Poor taste

External affairs Minister Salman Khurshid’s use of the word napunsak (impotent) to describe Narendra Modi is in poor taste.

While he did not refer to Modi by name and sought subsequently to justify his choice of words by claiming that it had no sexual connotations and referred only to the Gujarat chief minister’s “administrative impotence” in dealing with the communal riots in Gujarat in 2002, Khurshid’s comment has contributed to the deteriorating quality of political discourse in India. Other politicians have pitched in. Shiv Sena chief Uddhav Thackeray, for instance, has called on Khurshid to prove his sexual potency. The BJP has reacted to Khurshid’s remark with deep outrage. But it appears to have forgotten the frequent use of sexual innuendoes by its leaders and friends. In 2004, Yashwant Sinha indulged in sexual name-calling in Parliament when he referred to prime minister Manmohan Singh as ‘Shikhandi,’ a transsexual character in the Mahabharata.  More recently, yoga guru Baba Ramdev referred to the PM as a namard (not-male), while Modi described Sunanda Pushkar as Shashi Tharoor’s ‘Rs 50 crore girlfriend.’ The Left, which takes pride in being more gender-sensitive, hasn’t been circumspect in its language either in describing its political rivals. A CPM member of parliament once likened Mamata Banerjee to a sex worker.

Strength and effectiveness being interpreted in terms of sexual prowess and preoccupation with being manliness, often equated to assertion of control over women, even violently, have their roots in a culture that is patriarchal and misogynist. In such a culture, weakness is equated with being effeminate and indecisiveness is mocked as typical of a ‘bangle-wearing woman.’ As elections near, our politicians, many of whom are bereft of constructive ideas or inspiration, can be expected to let loose rhetoric that will get them media attention.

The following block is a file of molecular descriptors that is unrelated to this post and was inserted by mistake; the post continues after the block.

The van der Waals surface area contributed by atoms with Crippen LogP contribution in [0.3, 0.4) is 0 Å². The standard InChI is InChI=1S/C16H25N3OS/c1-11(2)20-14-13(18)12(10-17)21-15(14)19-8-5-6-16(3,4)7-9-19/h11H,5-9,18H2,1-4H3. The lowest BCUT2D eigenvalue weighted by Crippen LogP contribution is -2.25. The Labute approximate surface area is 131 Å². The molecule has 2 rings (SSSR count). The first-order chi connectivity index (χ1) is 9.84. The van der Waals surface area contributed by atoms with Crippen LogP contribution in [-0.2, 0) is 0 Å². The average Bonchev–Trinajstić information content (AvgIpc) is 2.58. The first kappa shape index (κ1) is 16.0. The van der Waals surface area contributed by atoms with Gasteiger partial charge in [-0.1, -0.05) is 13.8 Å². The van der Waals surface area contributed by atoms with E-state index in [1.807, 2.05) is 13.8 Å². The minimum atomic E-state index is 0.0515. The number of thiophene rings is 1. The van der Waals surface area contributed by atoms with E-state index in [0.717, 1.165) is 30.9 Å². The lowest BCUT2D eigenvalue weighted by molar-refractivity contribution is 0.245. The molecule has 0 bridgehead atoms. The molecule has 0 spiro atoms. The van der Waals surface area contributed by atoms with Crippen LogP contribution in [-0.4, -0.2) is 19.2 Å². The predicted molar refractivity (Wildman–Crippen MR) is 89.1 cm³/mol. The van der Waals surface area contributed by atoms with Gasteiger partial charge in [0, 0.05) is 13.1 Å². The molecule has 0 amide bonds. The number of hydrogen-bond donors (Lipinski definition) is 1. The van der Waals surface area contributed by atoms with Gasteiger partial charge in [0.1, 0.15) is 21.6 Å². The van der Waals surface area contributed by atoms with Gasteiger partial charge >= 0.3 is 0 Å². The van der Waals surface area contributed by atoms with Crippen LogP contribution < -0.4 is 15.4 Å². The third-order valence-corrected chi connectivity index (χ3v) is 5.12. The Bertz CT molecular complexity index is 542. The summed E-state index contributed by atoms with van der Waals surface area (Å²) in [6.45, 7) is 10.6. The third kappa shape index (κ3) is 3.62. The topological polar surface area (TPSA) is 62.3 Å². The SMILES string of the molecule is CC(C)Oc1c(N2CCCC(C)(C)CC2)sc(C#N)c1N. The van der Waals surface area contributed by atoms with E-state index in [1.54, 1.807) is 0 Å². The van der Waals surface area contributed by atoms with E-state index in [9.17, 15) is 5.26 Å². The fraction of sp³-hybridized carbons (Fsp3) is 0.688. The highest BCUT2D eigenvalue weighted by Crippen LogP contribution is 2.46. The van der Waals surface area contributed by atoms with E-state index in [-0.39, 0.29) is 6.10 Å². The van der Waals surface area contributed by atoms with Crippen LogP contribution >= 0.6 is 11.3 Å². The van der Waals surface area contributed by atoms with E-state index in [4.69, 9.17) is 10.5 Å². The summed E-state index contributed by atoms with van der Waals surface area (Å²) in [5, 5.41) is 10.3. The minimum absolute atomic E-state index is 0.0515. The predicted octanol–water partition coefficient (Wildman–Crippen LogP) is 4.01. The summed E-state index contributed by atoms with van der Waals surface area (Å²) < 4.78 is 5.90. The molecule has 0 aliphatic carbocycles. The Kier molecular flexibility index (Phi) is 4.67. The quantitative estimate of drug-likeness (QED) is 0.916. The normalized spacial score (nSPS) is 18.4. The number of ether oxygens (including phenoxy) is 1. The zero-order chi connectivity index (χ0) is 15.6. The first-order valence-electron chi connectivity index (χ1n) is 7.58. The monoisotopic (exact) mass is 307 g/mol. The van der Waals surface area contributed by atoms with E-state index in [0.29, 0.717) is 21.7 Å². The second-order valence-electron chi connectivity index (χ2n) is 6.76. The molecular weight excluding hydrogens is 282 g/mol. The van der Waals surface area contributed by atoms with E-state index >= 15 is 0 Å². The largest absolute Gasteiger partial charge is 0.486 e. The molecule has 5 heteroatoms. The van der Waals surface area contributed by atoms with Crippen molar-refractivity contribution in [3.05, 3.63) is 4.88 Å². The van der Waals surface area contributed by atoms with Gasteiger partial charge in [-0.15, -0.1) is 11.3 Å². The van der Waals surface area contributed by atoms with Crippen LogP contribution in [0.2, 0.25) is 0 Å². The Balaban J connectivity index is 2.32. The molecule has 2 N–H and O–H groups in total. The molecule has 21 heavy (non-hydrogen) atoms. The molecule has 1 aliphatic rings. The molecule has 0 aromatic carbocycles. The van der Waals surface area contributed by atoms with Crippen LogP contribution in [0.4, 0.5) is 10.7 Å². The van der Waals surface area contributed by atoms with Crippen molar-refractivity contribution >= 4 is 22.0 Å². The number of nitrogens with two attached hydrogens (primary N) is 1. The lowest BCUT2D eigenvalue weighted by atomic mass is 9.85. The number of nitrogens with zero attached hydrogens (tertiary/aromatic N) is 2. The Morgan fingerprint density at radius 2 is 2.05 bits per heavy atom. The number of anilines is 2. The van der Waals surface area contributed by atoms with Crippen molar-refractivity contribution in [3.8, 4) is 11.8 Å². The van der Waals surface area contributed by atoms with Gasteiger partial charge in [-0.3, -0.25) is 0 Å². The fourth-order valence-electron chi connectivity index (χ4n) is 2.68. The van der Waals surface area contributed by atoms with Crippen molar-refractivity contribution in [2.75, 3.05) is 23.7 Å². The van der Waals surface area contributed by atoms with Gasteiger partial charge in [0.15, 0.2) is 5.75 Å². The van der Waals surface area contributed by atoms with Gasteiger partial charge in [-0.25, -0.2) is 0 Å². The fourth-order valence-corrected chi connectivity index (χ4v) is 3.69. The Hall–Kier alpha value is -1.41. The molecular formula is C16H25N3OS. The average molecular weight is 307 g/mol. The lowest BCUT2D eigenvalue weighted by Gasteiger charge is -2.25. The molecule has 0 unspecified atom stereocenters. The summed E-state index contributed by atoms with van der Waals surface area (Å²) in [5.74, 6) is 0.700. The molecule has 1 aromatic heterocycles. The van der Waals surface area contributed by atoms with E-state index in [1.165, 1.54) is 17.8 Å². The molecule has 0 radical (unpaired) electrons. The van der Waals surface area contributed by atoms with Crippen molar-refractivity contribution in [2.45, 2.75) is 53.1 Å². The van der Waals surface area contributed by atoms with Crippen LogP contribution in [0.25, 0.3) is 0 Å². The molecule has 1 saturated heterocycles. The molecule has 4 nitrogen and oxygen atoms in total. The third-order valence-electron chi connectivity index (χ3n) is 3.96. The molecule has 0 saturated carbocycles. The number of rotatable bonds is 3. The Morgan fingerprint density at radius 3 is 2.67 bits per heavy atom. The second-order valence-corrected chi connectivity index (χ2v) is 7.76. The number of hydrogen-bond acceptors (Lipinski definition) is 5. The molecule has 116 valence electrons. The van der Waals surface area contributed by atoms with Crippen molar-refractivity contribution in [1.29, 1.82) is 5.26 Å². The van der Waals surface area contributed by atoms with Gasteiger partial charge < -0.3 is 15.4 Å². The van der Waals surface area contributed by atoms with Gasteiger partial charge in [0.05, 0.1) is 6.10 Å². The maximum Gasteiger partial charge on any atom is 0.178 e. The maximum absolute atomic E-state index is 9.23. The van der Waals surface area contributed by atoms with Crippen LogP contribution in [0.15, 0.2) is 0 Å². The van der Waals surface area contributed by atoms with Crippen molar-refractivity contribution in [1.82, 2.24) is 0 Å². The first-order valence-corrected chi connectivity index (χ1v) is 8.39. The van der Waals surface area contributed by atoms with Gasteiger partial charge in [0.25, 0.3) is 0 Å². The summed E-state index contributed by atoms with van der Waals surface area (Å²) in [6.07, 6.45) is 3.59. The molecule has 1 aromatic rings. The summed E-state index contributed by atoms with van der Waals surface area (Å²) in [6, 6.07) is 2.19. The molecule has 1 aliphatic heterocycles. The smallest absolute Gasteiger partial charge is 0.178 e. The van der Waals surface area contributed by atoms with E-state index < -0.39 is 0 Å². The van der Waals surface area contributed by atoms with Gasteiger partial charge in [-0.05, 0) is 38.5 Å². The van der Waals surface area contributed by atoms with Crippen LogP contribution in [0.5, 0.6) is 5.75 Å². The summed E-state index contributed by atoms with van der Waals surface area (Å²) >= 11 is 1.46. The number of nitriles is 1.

This is a pity as there are several issues of concern regarding governance, development, violence and so on that need to be discussed in the public domain. Voters are anxious to know what the candidates’ views are on issues of national importance, which touch their lives.  Political parties must act to raise the quality of public debate and discussion. Rahul Gandhi has rightly disapproved Khurshid’s inappropriate remarks.  Parties must adopt a code of conduct that rules out rhetoric that is sexually inappropriate, communally provocative or personally disparaging.

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